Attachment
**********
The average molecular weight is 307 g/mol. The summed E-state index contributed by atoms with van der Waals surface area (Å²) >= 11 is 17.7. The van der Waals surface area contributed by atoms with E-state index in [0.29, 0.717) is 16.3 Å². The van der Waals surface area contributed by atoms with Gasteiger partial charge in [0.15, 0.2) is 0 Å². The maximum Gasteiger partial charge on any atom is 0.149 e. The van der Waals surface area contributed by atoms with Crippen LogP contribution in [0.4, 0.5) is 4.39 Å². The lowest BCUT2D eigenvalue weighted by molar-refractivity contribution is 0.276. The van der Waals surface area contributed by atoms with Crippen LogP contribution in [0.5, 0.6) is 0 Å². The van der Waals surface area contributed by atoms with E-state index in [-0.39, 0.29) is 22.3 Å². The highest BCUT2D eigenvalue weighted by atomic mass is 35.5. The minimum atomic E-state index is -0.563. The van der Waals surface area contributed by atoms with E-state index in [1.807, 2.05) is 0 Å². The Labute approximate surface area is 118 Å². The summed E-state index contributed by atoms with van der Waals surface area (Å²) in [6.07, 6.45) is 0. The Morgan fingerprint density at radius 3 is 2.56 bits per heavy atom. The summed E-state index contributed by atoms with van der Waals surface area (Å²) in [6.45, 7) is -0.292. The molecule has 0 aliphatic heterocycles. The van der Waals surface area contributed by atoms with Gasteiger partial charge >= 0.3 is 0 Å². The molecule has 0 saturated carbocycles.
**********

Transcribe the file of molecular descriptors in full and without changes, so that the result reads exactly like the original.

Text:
The average molecular weight is 307 g/mol. The summed E-state index contributed by atoms with van der Waals surface area (Å²) >= 11 is 17.7. The van der Waals surface area contributed by atoms with E-state index in [0.29, 0.717) is 16.3 Å². The van der Waals surface area contributed by atoms with Gasteiger partial charge in [0.15, 0.2) is 0 Å². The maximum Gasteiger partial charge on any atom is 0.149 e. The van der Waals surface area contributed by atoms with Crippen LogP contribution in [0.4, 0.5) is 4.39 Å². The lowest BCUT2D eigenvalue weighted by molar-refractivity contribution is 0.276. The van der Waals surface area contributed by atoms with Crippen LogP contribution in [0.5, 0.6) is 0 Å². The van der Waals surface area contributed by atoms with E-state index in [-0.39, 0.29) is 22.3 Å². The highest BCUT2D eigenvalue weighted by atomic mass is 35.5. The minimum atomic E-state index is -0.563. The van der Waals surface area contributed by atoms with E-state index in [1.807, 2.05) is 0 Å². The Labute approximate surface area is 118 Å². The summed E-state index contributed by atoms with van der Waals surface area (Å²) in [6.07, 6.45) is 0. The Morgan fingerprint density at radius 3 is 2.56 bits per heavy atom. The summed E-state index contributed by atoms with van der Waals surface area (Å²) in [6.45, 7) is -0.292. The molecule has 0 aliphatic heterocycles. The van der Waals surface area contributed by atoms with Gasteiger partial charge >= 0.3 is 0 Å². The molecule has 0 saturated carbocycles.